Recently, the Minneapolis-St. Paul Business Journal recognized twelve companies with the Jefferson Award for Public Service. The selected businesses found similar benefits from contributing to their communities: it allowed them to use their own talents to make a difference, address issues important to the company, and helped their employees feel good.
For corporations where corporate giving is on a much larger scale, and has been institutionalized in the form of a foundation or other office, evaluating their corporate giving will extend beyond an informal analysis of these benefits. They may want to assess whether different funding strategies lead to specific community impacts; for example, Target has set very specific goals for putting more U.S. kids on the path to graduation, reducing its environmental impact and helping Target team members and their families live healthy, balanced lives.
At the Improve Group, we use a three-step approach to evaluating our own corporate giving.
- First, we are clear about our goals. At the Improve Group, our goals are: (1) make a difference on the causes that touch our hearts; (2) use both talent and money to make a difference; (3) give our employees meaningful experience as we make a difference; and (4) find and nurture new business opportunities.
- The scope of our giving is fairly small, so the second step – gathering data about these goals – is pretty informal. We gather stories about how our work was used, ask our pro bono clients to evaluate our services, and ask our employees to share feedback about their preferences.
- Finally, we use the information to reflect and strategize. We work on an annual cycle, and use our annual retreat (usually in late Fall) to discuss our experiences over the previous year.
How does this align with evaluation of corporate giving in other companies? Each company uses different strategies. For example, Carlson Company uses its corporate giving to engage employees in making decisions and in community outreach through their 12 days of giving program, so success is based both on who is served and how employees got involved. Others build long-standing relationships to make a difference in one particular cause, like Baker Tilly’s support of VEAP; the partnership leads to new ideas and programs. The one common thread across companies investing in their communities is that all report being invested in the triple bottom line: doing good things for people, that are good for the broader community, and ultimately good for business.
Posted: December 19th, 2012 | Author: admin | Filed under: About evaluation, Improve Groove Newsletter | Tags: Baker Tilly, Carlson Co, corporate giving, evaluation, Improve Groove, Improve Group, Jefferson Award, Leah Goldstein Moses, Target, VEAP | Comments Off
Have you heard of big data? If not, a recent article in the New York Times provides an excellent overview. If so, you might be thinking, like I am, what the implications are for you, the way you work and the way we understand our world. You might also be wondering why this is a hot topic now.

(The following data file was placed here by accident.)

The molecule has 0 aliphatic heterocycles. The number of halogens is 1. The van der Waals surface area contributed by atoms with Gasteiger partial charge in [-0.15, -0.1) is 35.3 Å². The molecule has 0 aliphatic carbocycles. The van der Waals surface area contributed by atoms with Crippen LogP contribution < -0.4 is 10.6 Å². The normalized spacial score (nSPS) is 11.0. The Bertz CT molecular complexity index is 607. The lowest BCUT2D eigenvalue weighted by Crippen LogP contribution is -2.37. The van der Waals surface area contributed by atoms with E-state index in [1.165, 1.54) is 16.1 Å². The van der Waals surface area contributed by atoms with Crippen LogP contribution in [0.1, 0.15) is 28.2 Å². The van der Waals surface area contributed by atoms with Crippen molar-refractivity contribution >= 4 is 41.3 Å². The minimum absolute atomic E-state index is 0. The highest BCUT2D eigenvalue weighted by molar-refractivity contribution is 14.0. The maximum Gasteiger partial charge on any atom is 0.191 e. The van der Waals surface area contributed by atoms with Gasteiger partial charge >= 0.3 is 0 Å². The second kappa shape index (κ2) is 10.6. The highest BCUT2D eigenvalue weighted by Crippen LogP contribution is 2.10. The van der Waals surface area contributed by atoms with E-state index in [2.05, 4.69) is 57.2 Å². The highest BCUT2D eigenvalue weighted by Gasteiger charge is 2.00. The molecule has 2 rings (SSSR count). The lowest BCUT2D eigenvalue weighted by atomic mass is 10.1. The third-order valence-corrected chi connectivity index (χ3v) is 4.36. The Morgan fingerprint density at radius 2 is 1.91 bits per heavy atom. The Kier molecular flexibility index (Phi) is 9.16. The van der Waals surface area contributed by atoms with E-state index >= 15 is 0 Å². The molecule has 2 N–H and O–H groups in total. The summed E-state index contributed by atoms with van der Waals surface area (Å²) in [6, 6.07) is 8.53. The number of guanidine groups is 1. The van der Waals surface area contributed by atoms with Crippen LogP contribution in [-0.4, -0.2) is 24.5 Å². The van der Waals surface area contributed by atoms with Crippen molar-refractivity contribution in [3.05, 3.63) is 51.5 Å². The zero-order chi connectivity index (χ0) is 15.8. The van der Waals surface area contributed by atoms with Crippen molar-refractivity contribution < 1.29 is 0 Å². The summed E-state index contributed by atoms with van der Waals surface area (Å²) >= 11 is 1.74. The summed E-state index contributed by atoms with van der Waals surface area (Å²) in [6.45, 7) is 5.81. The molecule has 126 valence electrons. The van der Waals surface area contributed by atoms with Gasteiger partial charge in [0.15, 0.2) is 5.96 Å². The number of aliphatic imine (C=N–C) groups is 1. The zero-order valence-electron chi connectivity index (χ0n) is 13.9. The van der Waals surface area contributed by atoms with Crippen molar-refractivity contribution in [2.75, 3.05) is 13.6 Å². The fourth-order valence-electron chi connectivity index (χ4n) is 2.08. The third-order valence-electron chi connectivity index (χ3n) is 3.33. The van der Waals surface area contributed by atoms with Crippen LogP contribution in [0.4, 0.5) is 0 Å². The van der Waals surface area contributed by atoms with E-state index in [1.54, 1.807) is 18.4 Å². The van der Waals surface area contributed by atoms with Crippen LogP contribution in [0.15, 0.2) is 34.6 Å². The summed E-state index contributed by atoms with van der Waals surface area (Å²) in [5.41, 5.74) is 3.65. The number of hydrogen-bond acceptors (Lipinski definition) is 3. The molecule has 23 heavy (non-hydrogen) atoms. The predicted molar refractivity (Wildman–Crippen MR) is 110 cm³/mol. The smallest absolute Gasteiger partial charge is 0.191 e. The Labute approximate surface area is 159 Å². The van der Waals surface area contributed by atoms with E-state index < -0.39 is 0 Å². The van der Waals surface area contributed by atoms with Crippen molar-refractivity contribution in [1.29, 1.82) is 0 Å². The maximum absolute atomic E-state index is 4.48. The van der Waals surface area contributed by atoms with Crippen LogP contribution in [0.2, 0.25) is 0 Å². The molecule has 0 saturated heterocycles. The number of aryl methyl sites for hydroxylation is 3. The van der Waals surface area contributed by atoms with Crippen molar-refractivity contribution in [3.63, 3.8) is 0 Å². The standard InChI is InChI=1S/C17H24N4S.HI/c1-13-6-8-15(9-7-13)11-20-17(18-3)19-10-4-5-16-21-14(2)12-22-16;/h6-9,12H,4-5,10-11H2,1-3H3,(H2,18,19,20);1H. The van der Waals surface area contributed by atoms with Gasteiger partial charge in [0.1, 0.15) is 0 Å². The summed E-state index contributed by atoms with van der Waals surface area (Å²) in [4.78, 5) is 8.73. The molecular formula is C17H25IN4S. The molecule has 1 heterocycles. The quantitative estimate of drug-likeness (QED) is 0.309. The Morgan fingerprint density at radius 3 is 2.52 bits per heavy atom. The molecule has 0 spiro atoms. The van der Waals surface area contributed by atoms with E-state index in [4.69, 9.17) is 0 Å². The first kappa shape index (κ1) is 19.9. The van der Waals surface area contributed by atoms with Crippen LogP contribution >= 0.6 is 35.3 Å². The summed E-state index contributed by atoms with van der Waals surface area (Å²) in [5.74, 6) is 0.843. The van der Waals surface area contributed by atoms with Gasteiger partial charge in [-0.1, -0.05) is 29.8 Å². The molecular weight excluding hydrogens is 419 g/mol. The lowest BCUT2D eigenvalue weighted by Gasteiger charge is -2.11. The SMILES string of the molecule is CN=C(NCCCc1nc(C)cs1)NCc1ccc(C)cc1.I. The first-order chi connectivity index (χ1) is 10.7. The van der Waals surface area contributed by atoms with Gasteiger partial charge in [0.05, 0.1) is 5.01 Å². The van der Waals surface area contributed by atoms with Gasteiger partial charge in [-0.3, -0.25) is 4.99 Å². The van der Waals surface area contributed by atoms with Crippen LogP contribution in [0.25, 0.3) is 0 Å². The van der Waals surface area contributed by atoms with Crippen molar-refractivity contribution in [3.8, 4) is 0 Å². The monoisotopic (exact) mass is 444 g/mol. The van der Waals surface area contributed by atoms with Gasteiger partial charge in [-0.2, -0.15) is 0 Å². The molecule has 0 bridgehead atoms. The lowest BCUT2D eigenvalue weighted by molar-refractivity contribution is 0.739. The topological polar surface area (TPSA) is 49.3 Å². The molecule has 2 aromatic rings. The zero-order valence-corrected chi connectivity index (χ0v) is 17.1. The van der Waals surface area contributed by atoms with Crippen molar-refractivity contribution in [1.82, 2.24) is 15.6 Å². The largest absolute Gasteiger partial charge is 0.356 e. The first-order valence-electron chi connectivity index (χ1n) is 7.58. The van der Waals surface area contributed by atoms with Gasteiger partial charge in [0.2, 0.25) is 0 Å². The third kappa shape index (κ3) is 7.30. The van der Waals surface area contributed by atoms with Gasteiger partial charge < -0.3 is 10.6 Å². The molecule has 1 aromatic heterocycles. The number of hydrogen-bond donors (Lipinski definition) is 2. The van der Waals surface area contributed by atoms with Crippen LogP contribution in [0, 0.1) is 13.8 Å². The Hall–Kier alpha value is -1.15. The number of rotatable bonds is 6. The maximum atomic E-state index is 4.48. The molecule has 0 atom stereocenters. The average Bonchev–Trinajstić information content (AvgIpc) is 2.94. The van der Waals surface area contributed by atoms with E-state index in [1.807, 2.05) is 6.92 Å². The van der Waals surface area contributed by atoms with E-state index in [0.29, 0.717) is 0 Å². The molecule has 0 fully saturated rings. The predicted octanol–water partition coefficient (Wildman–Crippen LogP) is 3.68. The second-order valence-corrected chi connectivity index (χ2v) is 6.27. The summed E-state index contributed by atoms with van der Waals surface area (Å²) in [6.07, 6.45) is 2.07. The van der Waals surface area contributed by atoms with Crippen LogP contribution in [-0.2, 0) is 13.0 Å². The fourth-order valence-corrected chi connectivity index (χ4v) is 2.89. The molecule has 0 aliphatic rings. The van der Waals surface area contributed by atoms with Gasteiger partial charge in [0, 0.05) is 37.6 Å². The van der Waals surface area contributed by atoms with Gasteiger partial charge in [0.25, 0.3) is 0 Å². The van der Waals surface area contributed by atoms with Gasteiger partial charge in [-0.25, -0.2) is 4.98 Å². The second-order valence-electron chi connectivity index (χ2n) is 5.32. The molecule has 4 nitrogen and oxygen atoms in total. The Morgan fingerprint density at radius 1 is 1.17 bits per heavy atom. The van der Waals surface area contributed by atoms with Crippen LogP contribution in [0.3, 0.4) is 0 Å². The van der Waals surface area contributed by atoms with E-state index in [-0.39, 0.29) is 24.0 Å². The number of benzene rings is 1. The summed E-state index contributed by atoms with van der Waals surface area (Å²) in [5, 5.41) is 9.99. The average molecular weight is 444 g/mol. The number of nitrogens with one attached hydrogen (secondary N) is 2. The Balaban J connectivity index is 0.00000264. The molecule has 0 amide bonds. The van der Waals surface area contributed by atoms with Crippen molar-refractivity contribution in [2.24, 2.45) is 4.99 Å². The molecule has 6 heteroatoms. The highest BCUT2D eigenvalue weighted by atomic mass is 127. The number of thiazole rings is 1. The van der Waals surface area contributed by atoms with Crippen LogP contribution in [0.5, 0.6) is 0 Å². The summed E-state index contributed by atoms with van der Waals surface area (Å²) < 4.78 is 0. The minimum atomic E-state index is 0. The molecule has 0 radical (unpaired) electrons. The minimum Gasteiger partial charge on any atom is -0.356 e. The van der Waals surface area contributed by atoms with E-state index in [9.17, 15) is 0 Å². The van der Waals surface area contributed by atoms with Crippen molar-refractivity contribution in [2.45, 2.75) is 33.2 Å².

A few major factors are leading big data to be a current hot topic – and these same factors also greatly affect evaluation, research and planning:
- We live our lives in ways that leave bits of data behind. From purchases made with a credit/debit card, to books checked out from the library, to visits with doctors, there are records. Even when your records are anonymous, they can be linked together OR combined with hundreds of other people to understand patterns. A recent blog and a video describing how your data is used, even when it isn’t linked to your name.
- Computers can do massive amounts of data crunching for us that wasn’t possible years ago. All of that data was cumbersome to manage and analyze without that computing power. Now, if you want to know the likelihood that someone who purchased matches did so because they’ve taken up smoking or because they are going camping, you can come up with a fairly good guess with a few clicks of a mouse. And, while we purchase fairly expensive licenses for statistical software to make our lives easier, you can have the same capabilities through free, open-source options such as R if you are willing to invest in learning how to use them.
What are the implications? Consider the following:
- If you have big questions, big data is a goldmine. Imagine a question like that posed by Target – can we know if someone is pregnant before they even tell us? While that might seem a little creepy, there are other questions that the answers could be put to very good use by people in the social sector. Imagine answers to questions like: what circumstances lead people to binge drink? What triggers people to start smoking after successfully quitting? What communication patterns help or hinder us in the workplace?
- Big data can also help if you want to explore options. For example, split tests, with a long history in the commercial sector, are becoming more common in the social sector. In split tests, you try a few different messages or approaches and find out the results. The recent Crisis Connection efforts to try text messaging as a strategy to prevent suicide is a great example; they can see differences in who accesses their services, when, and the ultimate result when people reach them by phone or email.
- Would you be willing to opt-in to have even more data gathered if it meant improvements in health or other services? Each year, hundreds of people sign up for medical trials. If some data was gathered automatically – for example, your scale transmitting your weight or your phone tracking how many steps you’ve taken in day.
How might you use big data? What are your concerns about how it is used?
Posted: February 27th, 2012 | Author: admin | Filed under: About evaluation | Tags: communication patterns, Crisis Connection, data, evaluation, Improve Group, Leah Goldstein Moses, New York Times, research, Target | Comments Off